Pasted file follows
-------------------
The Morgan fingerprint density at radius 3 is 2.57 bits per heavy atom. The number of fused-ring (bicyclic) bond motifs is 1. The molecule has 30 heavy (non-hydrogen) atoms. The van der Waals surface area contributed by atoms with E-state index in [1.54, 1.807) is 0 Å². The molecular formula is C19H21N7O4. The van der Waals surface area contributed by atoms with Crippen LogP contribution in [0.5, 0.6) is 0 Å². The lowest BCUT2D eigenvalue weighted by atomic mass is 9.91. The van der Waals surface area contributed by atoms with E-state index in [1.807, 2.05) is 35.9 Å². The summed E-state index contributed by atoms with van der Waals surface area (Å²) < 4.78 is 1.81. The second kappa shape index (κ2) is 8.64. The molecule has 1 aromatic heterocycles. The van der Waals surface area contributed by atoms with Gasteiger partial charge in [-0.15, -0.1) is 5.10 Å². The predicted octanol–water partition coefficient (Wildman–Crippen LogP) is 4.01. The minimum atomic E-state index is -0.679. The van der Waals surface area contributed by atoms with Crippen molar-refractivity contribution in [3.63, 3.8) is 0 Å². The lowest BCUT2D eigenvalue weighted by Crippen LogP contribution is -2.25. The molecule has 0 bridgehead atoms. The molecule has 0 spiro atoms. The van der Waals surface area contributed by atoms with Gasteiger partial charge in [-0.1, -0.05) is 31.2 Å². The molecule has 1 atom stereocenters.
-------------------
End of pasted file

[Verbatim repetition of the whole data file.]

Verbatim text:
The Morgan fingerprint density at radius 3 is 2.57 bits per heavy atom. The number of fused-ring (bicyclic) bond motifs is 1. The molecule has 30 heavy (non-hydrogen) atoms. The van der Waals surface area contributed by atoms with E-state index in [1.54, 1.807) is 0 Å². The molecular formula is C19H21N7O4. The van der Waals surface area contributed by atoms with Crippen LogP contribution in [0.5, 0.6) is 0 Å². The lowest BCUT2D eigenvalue weighted by atomic mass is 9.91. The van der Waals surface area contributed by atoms with E-state index in [1.807, 2.05) is 35.9 Å². The summed E-state index contributed by atoms with van der Waals surface area (Å²) < 4.78 is 1.81. The second kappa shape index (κ2) is 8.64. The molecule has 1 aromatic heterocycles. The van der Waals surface area contributed by atoms with Gasteiger partial charge in [-0.15, -0.1) is 5.10 Å². The predicted octanol–water partition coefficient (Wildman–Crippen LogP) is 4.01. The minimum atomic E-state index is -0.679. The van der Waals surface area contributed by atoms with Crippen molar-refractivity contribution in [3.63, 3.8) is 0 Å². The lowest BCUT2D eigenvalue weighted by Crippen LogP contribution is -2.25. The molecule has 0 bridgehead atoms. The molecule has 0 spiro atoms. The van der Waals surface area contributed by atoms with Gasteiger partial charge in [-0.1, -0.05) is 31.2 Å². The molecule has 1 atom stereocenters.